What were the first settlers that came to America after the native? was there anyone that beat Columbus? And who were
There were the Na-Dene and Inuit migrations into America from Siberia.
Polynesian contact along the South American coast.
The Norse briefly tried to settle in the north but the harsh weather, hostile natives, and general lack of draw/interest made them abandon it.
There's some evidence the Basques might have reached around Newfoundland chasing new fishing and whaling grounds, but there's nothing definitive.
Anything outside of this is complete speculation without any real evidence and is usually /x/-tier
There's a pretty interesting map series on alternatehistory.com based on that
which indicates that they were there. before the mongoloid crossing.
Actually, no. Deleted that post because:
>A 2014 genetic analysis published in the journal Nature reported that the DNA from a 24,000-year-old skeleton excavated in Central Siberia provided mitochondrial, Y chromosomal, and autosomal genetic evidence that suggests 14 to 38% of Native American ancestry originates from an ancient Western Eurasian population. The Mal'ta era skeleton's mitochondrial genome belonged to mtDNA haplogroup U, which has also been found at high frequencies among Mesolithic European hunter-gatherers. The authors state that their findings have four implications, the third being that "such an easterly presence in Asia of a population related to contemporary western Eurasians provides a possibility that non-east Asian cranial characteristics of the First Americans derived from the Old World via migration through Beringia, rather than by a trans-Atlantic voyage from Iberia as proposed by the Solutrean hypothesis."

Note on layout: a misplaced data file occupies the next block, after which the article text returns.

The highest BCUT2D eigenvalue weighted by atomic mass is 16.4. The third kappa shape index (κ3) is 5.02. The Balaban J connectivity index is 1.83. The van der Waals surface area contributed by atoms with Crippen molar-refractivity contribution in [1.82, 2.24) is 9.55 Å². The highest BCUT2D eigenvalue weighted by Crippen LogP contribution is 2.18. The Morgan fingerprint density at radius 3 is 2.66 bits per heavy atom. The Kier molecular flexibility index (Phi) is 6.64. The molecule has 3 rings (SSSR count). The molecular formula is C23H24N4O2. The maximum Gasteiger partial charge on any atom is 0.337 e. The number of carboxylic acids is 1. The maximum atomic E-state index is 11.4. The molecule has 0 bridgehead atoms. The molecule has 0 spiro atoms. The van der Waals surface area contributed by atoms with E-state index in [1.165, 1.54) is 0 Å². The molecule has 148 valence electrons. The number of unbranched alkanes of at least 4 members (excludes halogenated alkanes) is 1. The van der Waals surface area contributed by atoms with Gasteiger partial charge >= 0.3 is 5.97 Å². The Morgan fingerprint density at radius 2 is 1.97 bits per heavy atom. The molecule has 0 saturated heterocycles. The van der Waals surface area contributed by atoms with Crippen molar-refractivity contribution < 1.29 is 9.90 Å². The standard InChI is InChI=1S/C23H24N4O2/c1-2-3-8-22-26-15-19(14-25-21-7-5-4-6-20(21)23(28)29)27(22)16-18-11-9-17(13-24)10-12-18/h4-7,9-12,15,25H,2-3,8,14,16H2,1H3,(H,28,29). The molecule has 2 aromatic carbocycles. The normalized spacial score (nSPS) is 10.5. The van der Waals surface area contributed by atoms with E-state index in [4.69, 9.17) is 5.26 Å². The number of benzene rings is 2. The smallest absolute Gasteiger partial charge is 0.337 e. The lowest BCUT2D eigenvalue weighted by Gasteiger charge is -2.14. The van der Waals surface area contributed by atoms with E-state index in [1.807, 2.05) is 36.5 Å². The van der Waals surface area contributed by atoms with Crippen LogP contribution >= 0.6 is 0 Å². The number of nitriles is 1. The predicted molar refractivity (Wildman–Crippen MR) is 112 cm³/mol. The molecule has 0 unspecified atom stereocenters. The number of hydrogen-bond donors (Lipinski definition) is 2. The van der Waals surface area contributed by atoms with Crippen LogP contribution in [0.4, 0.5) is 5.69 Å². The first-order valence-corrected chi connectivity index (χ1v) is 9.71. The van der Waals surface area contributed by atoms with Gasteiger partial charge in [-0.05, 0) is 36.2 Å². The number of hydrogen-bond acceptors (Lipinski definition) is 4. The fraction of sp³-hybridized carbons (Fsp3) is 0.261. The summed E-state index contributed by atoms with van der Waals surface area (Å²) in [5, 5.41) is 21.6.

>Mal'ta boy had YDNA haplogroup R1* which is common to both Europeans and Native Americans. Haplogroup R1 (Y-DNA)) is the second most predominant Y haplotype found among indigenous Amerindians after Q (Y-DNA). The distribution of R1 is believed to be associated with the re-settlement of Eurasia following the last glacial maximum. One theory put forth is that it entered the Americas with the initial founding population. A second theory is that it was introduced during European colonization. R1 is very common throughout all of Eurasia except East Asia and Southeast Asia. R1 (M173) is found predominantly in North American groups like the Ojibwe (79%), Chipewyan (62%), Seminole (50%), Cherokee (47%), Dogrib (40%) and Tohono O'odham (Papago) (38%).
In 2014, the autosomal DNA of a 12,500+-year-old infant from Montana was sequenced. The DNA was taken from a skeleton referred to as Anzick-1, found in close association with several Clovis artifacts. Comparisons showed strong affinities with DNA from Siberian sites, and the report stated that "In agreement with previous archaeological and genetic studies our genome analysis refutes the possibility that Clovis originated via a European (Solutrean) migration to the Americas." The DNA also showed strong affinities with all existing Native American populations, which indicated that all of them derive from an ancient population that lived in or near Siberia, the Upper Palaeolithic Mal'ta population. Anzick-1 Y-haplogroup is Q.
That distribution is from the first three or more waves of American migration coming from Siberia and central Asia. It's because the Western Euros and some of the Indians are both descended from this line, so they're more like cousins, not one descending from the other.
Yes, the same Norse that settled Greenland and also later abandoned it. The mini ice age was starting and it made both Vinland and Greenland impossible for them to survive in with their ways of life.